Hoeven has proposed separate legislation that would bypass President Obama’s authority to decide the Canada-to-Texas pipeline's fate. The White House has the final say because the project crosses an international border.

While that bill sits in the hopper, Hoeven's budget amendment Friday kept up the drumbeat on Keystone.

GOP lawmakers have made much noise about the pipeline. In meetings with Obama last week, House and Senate Republicans pressed the president for a timeline on his decision — about which Obama was vague.

They, along with some unions and industry groups, say the pipeline would create jobs. They also tout the benefits of getting oil from Canada, an ally.

Obama has been noncommittal on Keystone. According to some Senate Republicans present at last week’s confab, the president said his decision would come by year’s end.

On top of that, the president told the GOP their claims about Keystone’s job creation prospects were exaggerated. He also suggested a good amount of the oil sands were destined for export.

To that end, the Senate rejected Sen. Barbara BoxerBarbara Levy BoxerBottom line Trump administration halting imports of cotton, tomatoes from Uighur region of China Biden inaugural committee to refund former senator's donation due to foreign agent status MORE's (D-Calif.) amendment that called for conducting more studies on Keystone while its application remains pending.

That amendment, which fell 33-66, aimed to answer questions of how much of Keystone's oil is intended for overseas markets and how much of the pipeline's steel would come from U.S. firms, among other things.

"It's not true that all the work has been done. We don't know how much of the steel will be American. We don't how many of the jobs will be American. We don't know if our national security people think that dirty tar sands is going to create climate disruption," Boxer said after her amendment fell, before the Senate took up Hoeven's measure.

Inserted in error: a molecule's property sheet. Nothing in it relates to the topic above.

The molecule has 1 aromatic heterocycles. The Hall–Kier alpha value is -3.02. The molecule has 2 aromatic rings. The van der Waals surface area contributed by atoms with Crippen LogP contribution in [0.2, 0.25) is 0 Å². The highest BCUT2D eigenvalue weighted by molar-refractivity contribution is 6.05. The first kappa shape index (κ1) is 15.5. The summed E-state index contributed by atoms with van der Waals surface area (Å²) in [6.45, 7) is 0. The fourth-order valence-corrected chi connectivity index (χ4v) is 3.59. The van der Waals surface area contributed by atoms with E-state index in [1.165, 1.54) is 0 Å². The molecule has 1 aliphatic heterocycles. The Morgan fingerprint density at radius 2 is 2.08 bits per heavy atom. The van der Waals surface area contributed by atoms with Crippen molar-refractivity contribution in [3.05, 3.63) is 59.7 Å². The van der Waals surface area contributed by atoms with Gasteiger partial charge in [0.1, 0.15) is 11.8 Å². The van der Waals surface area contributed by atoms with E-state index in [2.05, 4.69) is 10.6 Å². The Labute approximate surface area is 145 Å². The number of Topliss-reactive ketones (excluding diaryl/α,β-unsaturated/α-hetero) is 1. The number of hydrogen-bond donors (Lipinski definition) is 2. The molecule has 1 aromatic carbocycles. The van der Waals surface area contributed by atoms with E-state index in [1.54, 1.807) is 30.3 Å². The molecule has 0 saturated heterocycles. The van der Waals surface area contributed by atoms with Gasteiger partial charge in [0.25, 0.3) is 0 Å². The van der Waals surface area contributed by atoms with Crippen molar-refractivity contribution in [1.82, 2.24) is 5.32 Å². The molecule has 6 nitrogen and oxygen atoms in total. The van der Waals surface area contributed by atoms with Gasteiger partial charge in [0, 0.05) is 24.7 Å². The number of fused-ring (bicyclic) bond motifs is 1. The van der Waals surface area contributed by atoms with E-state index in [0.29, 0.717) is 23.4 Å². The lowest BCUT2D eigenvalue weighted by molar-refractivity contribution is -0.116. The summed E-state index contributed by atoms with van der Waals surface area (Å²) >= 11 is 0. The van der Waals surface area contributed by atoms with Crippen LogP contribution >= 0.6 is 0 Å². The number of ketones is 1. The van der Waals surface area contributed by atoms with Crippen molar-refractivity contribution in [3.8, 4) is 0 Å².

All Republicans voted against Boxer's proposal. The Democrats joining them were Baucus, Begich, Carper, Casey, Coons, Donnelly, Hagan, Heitkamp, Johnson, Landrieu, Manchin, McCaskill, Pryor and Sens. Sherrod BrownSherrod Campbell BrownHouse Dems to unveil drug pricing measure ahead of Biden package Ma'Khia Bryant's TikToks go viral as alternative to body cam footage Sherrod Brown: Teenager killed in Columbus police shooting 'should be alive right now' MORE (Ohio), William Cowan (Mass.), Tim KaineTimothy (Tim) Michael KaineSenators in the dark on parliamentarian's decision Progressives put Democrats on defense Senators reintroduce bill to block NATO withdrawal MORE (Va.), Jeanne ShaheenCynthia (Jeanne) Jeanne ShaheenThe Hill's 12:30 Report - Presented by Facebook - All US adults now eligible for COVID vaccines The Hill's Morning Report - Presented by Facebook - All US adults can get vaccine; decision Friday on J&J vax Biden to hold second meeting with bipartisan lawmakers on infrastructure MORE (N.H.), Mark UdallMark Emery UdallKennedy apologizes for calling Haaland a 'whack job' OVERNIGHT ENERGY: Haaland courts moderates during tense confirmation hearing | GOP's Westerman looks to take on Democrats on climate change | White House urges passage of House public lands package Udalls: Haaland criticism motivated 'by something other than her record' MORE (Colo.), Tom UdallTom UdallStudy: Chemical used in paint thinners caused more deaths than EPA identified Oregon senator takes center stage in Democratic filibuster debate Bipartisan bill seeks to raise fees for public lands drilling MORE (N.M.). Sen. Angus KingAngus KingSenate confirms SEC chief Gensler to full five-year term Manchin throws support behind union-backed PRO Act The Hill's 12:30 Report - Presented by Facebook - All US adults now eligible for COVID vaccines MORE (I-Maine) also voted against. 

Green groups have claimed a bulk of Keystone's crude would head overseas. They also say the jobs numbers floated by the pipeline's supporters are far too high.

Environmentalists' main contention, though, is that Keystone would accelerate production of Canada’s oil sands, a carbon-intensive fossil fuel. They say processing and burning oil sands would devastate the climate.

They're urging Obama to nix the pipeline. They say green-lighting it would run counter to the president’s desire to combat climate change.

But Republicans also said Obama told them last week that environmentalists’ fears of Keystone’s impact on the climate were overblown.

That hews closely to a recent State Department draft environmental review. 

That review dismissed greens' arguments that Keystone would ramp up oil sands development and significantly affect the climate.

Green groups are challenging the assessment, which is currently in the midst of a 45-day comment period.

— This story was updated at 6:45 p.m.